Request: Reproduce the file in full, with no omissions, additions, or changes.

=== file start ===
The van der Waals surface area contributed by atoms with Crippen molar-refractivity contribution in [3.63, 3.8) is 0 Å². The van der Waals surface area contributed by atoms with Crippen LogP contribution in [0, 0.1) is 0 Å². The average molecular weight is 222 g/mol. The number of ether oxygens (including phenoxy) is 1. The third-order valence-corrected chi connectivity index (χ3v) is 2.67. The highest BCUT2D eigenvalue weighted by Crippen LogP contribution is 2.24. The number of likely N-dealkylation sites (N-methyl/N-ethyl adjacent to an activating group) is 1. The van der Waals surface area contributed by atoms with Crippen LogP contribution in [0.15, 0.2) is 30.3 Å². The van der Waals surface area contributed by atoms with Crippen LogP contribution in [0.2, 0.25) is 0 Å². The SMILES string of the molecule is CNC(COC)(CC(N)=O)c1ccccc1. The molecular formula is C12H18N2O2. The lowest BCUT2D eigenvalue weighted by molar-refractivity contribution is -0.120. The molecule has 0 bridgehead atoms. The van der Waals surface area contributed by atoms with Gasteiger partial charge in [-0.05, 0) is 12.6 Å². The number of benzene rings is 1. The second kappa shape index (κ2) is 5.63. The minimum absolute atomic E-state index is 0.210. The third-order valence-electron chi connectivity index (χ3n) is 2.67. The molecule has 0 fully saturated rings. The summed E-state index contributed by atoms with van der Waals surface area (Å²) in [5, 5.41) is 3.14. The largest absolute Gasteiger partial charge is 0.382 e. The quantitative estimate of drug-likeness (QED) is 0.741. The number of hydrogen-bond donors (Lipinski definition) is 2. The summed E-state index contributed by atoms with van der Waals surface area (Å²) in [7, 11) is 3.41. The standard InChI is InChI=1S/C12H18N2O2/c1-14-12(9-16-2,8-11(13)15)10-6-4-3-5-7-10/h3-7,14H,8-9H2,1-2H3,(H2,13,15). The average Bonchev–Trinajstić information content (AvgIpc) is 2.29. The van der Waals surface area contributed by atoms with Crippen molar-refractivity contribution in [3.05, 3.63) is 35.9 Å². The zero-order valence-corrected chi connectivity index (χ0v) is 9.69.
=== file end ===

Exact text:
The van der Waals surface area contributed by atoms with Crippen molar-refractivity contribution in [3.63, 3.8) is 0 Å². The van der Waals surface area contributed by atoms with Crippen LogP contribution in [0, 0.1) is 0 Å². The average molecular weight is 222 g/mol. The number of ether oxygens (including phenoxy) is 1. The third-order valence-corrected chi connectivity index (χ3v) is 2.67. The highest BCUT2D eigenvalue weighted by Crippen LogP contribution is 2.24. The number of likely N-dealkylation sites (N-methyl/N-ethyl adjacent to an activating group) is 1. The van der Waals surface area contributed by atoms with Crippen LogP contribution in [0.15, 0.2) is 30.3 Å². The van der Waals surface area contributed by atoms with Crippen LogP contribution in [0.2, 0.25) is 0 Å². The SMILES string of the molecule is CNC(COC)(CC(N)=O)c1ccccc1. The molecular formula is C12H18N2O2. The lowest BCUT2D eigenvalue weighted by molar-refractivity contribution is -0.120. The molecule has 0 bridgehead atoms. The van der Waals surface area contributed by atoms with Gasteiger partial charge in [-0.05, 0) is 12.6 Å². The number of benzene rings is 1. The second kappa shape index (κ2) is 5.63. The minimum absolute atomic E-state index is 0.210. The third-order valence-electron chi connectivity index (χ3n) is 2.67. The molecule has 0 fully saturated rings. The summed E-state index contributed by atoms with van der Waals surface area (Å²) in [5, 5.41) is 3.14. The largest absolute Gasteiger partial charge is 0.382 e. The quantitative estimate of drug-likeness (QED) is 0.741. The number of hydrogen-bond donors (Lipinski definition) is 2. The summed E-state index contributed by atoms with van der Waals surface area (Å²) in [7, 11) is 3.41. The standard InChI is InChI=1S/C12H18N2O2/c1-14-12(9-16-2,8-11(13)15)10-6-4-3-5-7-10/h3-7,14H,8-9H2,1-2H3,(H2,13,15). The average Bonchev–Trinajstić information content (AvgIpc) is 2.29. The van der Waals surface area contributed by atoms with Crippen molar-refractivity contribution in [3.05, 3.63) is 35.9 Å². The zero-order valence-corrected chi connectivity index (χ0v) is 9.69.